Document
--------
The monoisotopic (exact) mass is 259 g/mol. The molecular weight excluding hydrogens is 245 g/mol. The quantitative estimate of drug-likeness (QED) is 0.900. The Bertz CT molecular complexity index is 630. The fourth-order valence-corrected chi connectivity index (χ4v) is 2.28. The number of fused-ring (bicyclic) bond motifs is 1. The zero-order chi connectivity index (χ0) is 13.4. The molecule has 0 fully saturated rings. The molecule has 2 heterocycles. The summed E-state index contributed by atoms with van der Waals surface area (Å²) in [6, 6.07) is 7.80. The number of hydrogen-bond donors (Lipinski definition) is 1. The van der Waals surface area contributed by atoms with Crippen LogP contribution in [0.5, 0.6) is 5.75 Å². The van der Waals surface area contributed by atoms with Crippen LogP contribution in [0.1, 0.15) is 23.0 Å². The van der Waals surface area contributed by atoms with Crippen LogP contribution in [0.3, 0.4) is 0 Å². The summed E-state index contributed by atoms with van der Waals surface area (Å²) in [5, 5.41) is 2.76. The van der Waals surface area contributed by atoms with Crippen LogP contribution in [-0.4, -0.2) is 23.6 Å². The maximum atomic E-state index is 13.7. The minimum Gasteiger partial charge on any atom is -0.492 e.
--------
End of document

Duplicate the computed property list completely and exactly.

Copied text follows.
The monoisotopic (exact) mass is 259 g/mol. The molecular weight excluding hydrogens is 245 g/mol. The quantitative estimate of drug-likeness (QED) is 0.900. The Bertz CT molecular complexity index is 630. The fourth-order valence-corrected chi connectivity index (χ4v) is 2.28. The number of fused-ring (bicyclic) bond motifs is 1. The zero-order chi connectivity index (χ0) is 13.4. The molecule has 0 fully saturated rings. The molecule has 2 heterocycles. The summed E-state index contributed by atoms with van der Waals surface area (Å²) in [6, 6.07) is 7.80. The number of hydrogen-bond donors (Lipinski definition) is 1. The van der Waals surface area contributed by atoms with Crippen LogP contribution in [0.5, 0.6) is 5.75 Å². The van der Waals surface area contributed by atoms with Crippen LogP contribution in [0.1, 0.15) is 23.0 Å². The van der Waals surface area contributed by atoms with Crippen LogP contribution in [0.3, 0.4) is 0 Å². The summed E-state index contributed by atoms with van der Waals surface area (Å²) in [5, 5.41) is 2.76. The van der Waals surface area contributed by atoms with Crippen LogP contribution in [-0.4, -0.2) is 23.6 Å². The maximum atomic E-state index is 13.7. The minimum Gasteiger partial charge on any atom is -0.492 e.